We hereby direct the commanders of all Japanese forces in the Philippine Islands to issue at once to all forces under their command to surrender unconditionally themselves and all forces under their control, as prisoners of war, to the nearest United States Force Commander.
www.yale.edu /lawweb/avalon/wwii/j6.htm   (387 words)

  
 Ships present in Tokyo Bay
The formal surrender of the Japanese Imperial Government, the Japanese Imperial General Headquarters, and all Japanese and Japanese-controlled armed forces wherever located, was signed aboard the battleship USS Missouri (BB-63) at 0908 on 2 September 1945.
The General Order, which was to be issued through the Japanese Government, called upon all commanders in Japan and abroad to lay down their arms, cease hostilities at once, and to remain in their present locations, and it required that all Japanese except the police force in the main islands of Japan be disarmed.
Simultaneously with the formal surrender of the Empire of Japan on 2 September, the title of Commander Allied Naval Forces Southwest Pacific Area was abolished, and all naval forces thereunder, except United States vessels, passed to British Control.
www.history.navy.mil /faqs/faq69-1.htm   (1628 words)

  
 The Japanese Surrender   (Site not responding. Last check: 2007-11-01)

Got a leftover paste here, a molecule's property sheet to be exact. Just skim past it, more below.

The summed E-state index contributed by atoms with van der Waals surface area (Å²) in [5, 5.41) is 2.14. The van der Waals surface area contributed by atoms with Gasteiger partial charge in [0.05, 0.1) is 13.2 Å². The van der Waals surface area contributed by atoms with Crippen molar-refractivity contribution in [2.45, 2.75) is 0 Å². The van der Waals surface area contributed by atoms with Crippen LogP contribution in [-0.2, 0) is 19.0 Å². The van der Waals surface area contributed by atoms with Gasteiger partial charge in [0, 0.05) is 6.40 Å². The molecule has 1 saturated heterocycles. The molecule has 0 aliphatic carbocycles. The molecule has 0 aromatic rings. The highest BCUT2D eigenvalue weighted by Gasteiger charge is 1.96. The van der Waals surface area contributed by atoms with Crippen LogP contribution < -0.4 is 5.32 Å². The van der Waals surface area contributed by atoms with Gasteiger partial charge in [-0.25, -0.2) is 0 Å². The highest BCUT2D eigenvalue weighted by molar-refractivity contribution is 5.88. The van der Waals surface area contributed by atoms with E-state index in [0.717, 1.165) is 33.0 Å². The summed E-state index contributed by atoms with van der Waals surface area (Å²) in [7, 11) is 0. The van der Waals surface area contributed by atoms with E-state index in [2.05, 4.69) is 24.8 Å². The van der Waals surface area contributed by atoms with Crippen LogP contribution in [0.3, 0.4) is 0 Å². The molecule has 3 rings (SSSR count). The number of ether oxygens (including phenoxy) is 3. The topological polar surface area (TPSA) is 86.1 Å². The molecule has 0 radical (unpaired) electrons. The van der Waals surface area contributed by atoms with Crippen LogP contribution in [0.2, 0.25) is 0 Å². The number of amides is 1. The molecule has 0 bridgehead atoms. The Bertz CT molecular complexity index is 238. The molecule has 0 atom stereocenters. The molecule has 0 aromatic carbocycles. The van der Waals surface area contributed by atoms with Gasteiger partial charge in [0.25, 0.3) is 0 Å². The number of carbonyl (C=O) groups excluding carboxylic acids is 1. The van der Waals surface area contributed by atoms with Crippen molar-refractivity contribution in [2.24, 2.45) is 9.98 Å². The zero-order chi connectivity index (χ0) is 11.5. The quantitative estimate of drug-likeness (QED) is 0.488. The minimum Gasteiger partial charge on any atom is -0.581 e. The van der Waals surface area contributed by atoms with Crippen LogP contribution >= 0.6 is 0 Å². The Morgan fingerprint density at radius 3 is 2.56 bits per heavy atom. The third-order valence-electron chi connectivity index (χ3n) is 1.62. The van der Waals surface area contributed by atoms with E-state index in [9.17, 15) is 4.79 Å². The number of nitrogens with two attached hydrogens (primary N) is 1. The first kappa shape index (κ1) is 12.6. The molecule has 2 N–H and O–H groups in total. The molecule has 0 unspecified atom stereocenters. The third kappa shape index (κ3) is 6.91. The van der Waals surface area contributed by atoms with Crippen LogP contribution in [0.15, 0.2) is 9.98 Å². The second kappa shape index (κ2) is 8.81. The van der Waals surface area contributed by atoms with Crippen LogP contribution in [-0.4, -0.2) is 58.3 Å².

The official Instrument of Surrender was signed by the Japanese on September 2, 1945 aboard the USS Missouri as it was anchored in Tokyo Bay.
The first Pacific Japanese garrison to surrender was that at Mille Atoll, in the southeastern Marshall Islands, August 22 on board the Destroyer Escort USS Levy DE 162.
USS Amick DE 168 accepted the surrender of the Northern Palau Islands in the Caroline Islands and the Japanese surrendered Rota, Marianas, in a ceremony aboard USS Heylinger DE 510 on September 2.
www.desausa.org /Stories/japanese_surrender.htm   (455 words)

  
 Featured Document: Japanese Surrender Document
On September 2, 1945, the Japanese representatives signed the official Instrument of Surrender, prepared by the War Department and approved by President Truman.
That morning, on the deck of the U.S.S. Missouri in Tokyo Bay, the Japanese envoys Foreign Minister Mamoru Shigemitsu and Gen. Yoshijiro Umezu signed their names on the Instrument of Surrender.